The Center for Science in the Public Interest (CSPI) has challenged Welch Foods over its marketing of fruit snacks, fruit cocktails, spreads and juices as ‘heart healthy’ – and Welch’s has rebuffed the accusations, calling them misguided.
CSPI notified Welch Foods in an August 14 letter that it would sue the company unless it stops making heart health claims, and further accused the firm of using its healthy heart icon on products like spreads and snacks, which it says are “little better than candy”.
“Most Americans concerned about their weight and risk of diabetes would actually do well to drink less juice," said CSPI executive director Michael Jacobson. "It's deceptive and misleading for Welch's to claim that grape juice has any special benefit to heart health."
In a response to the letter , Welch’s said: “CSPI makes a number of misguided accusations regarding Welch’s messaging.”
It goes on to say that there have been many human trials that have demonstrated the heart health benefits of drinking 100% grape juice made with Concord grapes, and it challenges CSPI on its assertion that fruit juice is not a good way to include more fruit in the diet.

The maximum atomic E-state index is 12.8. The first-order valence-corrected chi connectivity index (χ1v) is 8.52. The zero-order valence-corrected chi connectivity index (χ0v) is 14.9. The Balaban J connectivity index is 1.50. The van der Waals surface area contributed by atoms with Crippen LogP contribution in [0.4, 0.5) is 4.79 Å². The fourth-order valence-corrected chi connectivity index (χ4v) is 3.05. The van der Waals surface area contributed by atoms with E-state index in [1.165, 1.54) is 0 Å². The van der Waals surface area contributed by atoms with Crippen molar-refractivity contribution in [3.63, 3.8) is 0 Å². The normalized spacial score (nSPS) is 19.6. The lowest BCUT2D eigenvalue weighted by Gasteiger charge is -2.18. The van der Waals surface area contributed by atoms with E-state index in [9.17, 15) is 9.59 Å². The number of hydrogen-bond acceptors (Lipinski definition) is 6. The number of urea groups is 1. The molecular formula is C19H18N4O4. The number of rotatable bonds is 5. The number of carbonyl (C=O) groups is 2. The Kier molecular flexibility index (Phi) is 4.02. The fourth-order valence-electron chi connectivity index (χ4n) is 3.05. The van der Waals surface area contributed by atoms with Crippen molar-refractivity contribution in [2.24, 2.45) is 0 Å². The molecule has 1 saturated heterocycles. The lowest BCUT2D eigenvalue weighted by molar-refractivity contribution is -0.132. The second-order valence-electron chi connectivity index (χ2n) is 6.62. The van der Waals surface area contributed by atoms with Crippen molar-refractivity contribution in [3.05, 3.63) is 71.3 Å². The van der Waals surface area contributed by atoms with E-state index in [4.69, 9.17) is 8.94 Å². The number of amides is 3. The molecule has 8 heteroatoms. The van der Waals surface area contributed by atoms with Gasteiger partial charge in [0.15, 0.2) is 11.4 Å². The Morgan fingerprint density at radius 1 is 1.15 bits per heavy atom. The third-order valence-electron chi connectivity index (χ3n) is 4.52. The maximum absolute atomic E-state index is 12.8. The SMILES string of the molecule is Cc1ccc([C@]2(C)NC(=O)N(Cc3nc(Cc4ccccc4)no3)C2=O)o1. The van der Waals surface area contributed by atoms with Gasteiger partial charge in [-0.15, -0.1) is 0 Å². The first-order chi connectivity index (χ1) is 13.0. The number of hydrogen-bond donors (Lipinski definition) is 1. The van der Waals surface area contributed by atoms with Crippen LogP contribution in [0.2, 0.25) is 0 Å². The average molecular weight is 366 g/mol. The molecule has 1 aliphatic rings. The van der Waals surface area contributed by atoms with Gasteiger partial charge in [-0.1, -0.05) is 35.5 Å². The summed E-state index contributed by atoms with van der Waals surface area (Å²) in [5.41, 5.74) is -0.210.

“The United States Department of Agriculture and the Department of Health and Human Services 2010 Dietary Guidelines for Americans recommend that everyone – adults and children – get more fruit each day. The guidelines also say that 100% juice is one way to add more fruit to the diet as a complement to whole fruit intake,” it said.
The CSPI letter requested that Welch Foods “resolve these instances of illegal and deceptive marketing in order to avoid further legal action”.
Welch’s said it could not comment on a number of specific accusations because they were the subject of potential litigation, but added: “Welch’s has always taken our responsibility to consumers seriously and will continue to take great care in our messages.”
The company is just the latest to be challenged by CSPI over the use of on-pack claims. Earlier this month, it supported a lawsuit against McNeil Nutritionals’ Splenda Essentials sweetener, which CSPI accused of making false claims for its fiber and vitamin-fortified sucralose. And in July, it supported a lawsuit against Nature Valley for claiming its products are natural when they contain high maltose corn syrup and maltodextrin.